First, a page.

Your preschooler is growing up fast, potty-trained and eager to learn new things. At this age, your child is more coordinated and is absorbing lots of information every day. Inspired by early childhood theories, educators approach preschool education with a play-based, child-centered, reflective teaching practice. We want to understand what children are passionate about, challenge their thinking, and support their social-emotional, physical, creative, and cognitive growth and development.
The day is carefully planned out with a variety of hands-on activities to encourage learning and socialization. At this age, we also put a large focus on teaching self-awareness and fostering independence by helping your child master their self-help skills.
We design our preschool classrooms with these developmental milestones in mind and equip each classroom with age-appropriate, educational toys to help continue inspiring your child’s curiosity and desire to learn and engage with their classmates and their environment.
Stories from the Mountain Classroom: Our Educators’ Vision
In Mountain Room, we provide a unique opportunity for educators, children, and families to grow together, sharing the reciprocal roles of teachers and learners. Our joyful curriculum, which infuses music and movement daily, is emergent and organic, as the children learn through play while building the essential readiness skills necessary to set them up for whatever adventures lie ahead. Our classroom environment is built on a strength-based, social foundation that strives to honor each child’s individual personality, learning style and home-culture. We facilitate both organized and impromptu small or large group meetings with the children, based on the emergent learning happening in the classroom.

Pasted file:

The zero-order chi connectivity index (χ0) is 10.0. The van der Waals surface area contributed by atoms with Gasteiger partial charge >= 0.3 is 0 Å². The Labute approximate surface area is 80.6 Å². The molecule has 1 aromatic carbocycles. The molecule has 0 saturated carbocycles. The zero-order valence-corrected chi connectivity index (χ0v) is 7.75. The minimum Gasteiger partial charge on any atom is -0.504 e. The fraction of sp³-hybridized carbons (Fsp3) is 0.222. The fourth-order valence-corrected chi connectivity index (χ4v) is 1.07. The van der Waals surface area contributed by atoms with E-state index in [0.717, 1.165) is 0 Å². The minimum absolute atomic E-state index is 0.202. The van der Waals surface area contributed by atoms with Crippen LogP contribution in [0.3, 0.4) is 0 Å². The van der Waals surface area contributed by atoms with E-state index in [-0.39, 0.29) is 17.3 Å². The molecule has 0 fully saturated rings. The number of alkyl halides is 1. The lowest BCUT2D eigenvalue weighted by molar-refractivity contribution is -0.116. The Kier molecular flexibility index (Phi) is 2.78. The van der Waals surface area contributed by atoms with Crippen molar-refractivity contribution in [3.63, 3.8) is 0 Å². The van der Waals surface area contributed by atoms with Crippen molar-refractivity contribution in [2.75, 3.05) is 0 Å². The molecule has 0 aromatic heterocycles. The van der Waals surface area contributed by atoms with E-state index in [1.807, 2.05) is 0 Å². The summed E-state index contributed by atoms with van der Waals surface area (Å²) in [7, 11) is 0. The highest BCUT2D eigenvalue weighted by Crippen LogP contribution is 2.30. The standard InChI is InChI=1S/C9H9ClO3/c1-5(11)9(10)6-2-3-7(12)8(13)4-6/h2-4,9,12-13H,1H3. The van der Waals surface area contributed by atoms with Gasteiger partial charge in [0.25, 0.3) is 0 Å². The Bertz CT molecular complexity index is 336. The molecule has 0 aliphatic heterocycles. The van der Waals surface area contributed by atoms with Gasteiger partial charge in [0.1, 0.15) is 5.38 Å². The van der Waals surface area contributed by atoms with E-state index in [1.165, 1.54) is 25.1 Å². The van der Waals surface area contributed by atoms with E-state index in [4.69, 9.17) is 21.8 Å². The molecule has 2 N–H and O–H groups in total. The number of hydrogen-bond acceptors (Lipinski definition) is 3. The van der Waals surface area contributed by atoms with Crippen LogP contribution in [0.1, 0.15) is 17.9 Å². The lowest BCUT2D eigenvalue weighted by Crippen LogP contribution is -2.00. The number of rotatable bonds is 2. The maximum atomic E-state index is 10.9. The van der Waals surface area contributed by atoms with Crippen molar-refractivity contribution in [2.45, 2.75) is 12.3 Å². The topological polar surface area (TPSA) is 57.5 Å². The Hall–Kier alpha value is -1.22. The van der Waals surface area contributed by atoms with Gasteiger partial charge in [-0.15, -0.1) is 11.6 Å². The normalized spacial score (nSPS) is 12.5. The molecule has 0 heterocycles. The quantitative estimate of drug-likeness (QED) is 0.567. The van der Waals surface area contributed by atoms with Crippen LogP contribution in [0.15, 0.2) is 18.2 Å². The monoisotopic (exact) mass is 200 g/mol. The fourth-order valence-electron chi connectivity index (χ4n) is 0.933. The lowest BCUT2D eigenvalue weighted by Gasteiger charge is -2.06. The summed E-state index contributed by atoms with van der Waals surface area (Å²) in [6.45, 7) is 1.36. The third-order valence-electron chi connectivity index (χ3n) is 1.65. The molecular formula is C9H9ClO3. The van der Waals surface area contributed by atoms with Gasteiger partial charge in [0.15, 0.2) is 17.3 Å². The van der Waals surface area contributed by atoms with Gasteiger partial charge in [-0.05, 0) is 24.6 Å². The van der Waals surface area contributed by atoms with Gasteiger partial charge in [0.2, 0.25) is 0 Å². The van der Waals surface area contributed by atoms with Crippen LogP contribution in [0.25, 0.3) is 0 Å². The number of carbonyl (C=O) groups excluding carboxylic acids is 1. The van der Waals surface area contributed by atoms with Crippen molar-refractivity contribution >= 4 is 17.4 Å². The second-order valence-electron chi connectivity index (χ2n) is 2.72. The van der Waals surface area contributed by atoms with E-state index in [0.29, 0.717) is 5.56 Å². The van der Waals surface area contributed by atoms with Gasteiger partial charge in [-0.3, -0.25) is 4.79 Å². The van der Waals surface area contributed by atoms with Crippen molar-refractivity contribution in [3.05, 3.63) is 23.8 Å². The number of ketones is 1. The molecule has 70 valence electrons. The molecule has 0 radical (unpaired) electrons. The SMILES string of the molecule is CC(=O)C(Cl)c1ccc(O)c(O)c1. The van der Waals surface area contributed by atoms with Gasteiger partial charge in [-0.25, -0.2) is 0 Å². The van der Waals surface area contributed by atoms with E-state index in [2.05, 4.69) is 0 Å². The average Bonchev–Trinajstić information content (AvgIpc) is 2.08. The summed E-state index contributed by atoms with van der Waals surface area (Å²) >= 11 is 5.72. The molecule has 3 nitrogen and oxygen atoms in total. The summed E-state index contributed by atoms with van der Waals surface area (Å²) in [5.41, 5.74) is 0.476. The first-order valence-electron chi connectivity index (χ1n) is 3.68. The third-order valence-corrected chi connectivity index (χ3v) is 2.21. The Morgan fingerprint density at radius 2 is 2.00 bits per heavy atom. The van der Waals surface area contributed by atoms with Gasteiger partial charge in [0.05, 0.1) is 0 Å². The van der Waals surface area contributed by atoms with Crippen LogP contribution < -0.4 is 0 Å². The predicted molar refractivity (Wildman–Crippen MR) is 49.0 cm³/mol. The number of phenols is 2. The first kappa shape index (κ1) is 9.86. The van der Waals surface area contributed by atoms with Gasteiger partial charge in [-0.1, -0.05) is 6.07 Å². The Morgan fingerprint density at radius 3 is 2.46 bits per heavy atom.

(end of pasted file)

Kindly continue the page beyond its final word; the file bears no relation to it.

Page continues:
- Bridging Home and School Together (Creating Connection & Partnership with Families)
- Building Autonomy (Fostering Independence)
- Elevating Children’s Voices (honoring children’s perspectives and being conscious of the power and airspace adult voices take, and mediating when it’s absolutely needed)
- Creating a Sense of Belonging (valuing each of our identities as well as how we function as a community)
In addition to these values, we are constantly thinking of ways to incorporate an Anti-Bias/Anti-Racist lens, as we plan provocations and activities as a group. As our organization moves towards Social Justice being in the forefront of our mission as an organization, we create safe spaces for our children to engage in dialogue and thinking processes about topics that unpack biases and facts about the world we live in, while focusing on our local communities. For example, it is valuable to share, not only about the cultures within our classroom, but also about the people whose land we live on and continue to occupy. This year we have talked about Indigenous Peoples and how their land was taken from them unfairly. Bringing it back to Seattle where most of our children live, we have discussed the Duwamish Tribe and the significance of Chief Si’ahl (aka Chief Seattle). Tying in the idea of “occupying land” with our classroom value of “creating a sense of belonging,” we aim to continue the conversation with the children about Stewardship versus Ownership.
Stories from the River Classroom: Our Educators’ Vision
We work together to build community and challenge each other to do our best. While children connect and develop deeper relationships, they often find themselves at odds. This means children have opportunities to develop the language and vocabulary needed to negotiate, compromise and reconcile whenever conflict or disagreement arises.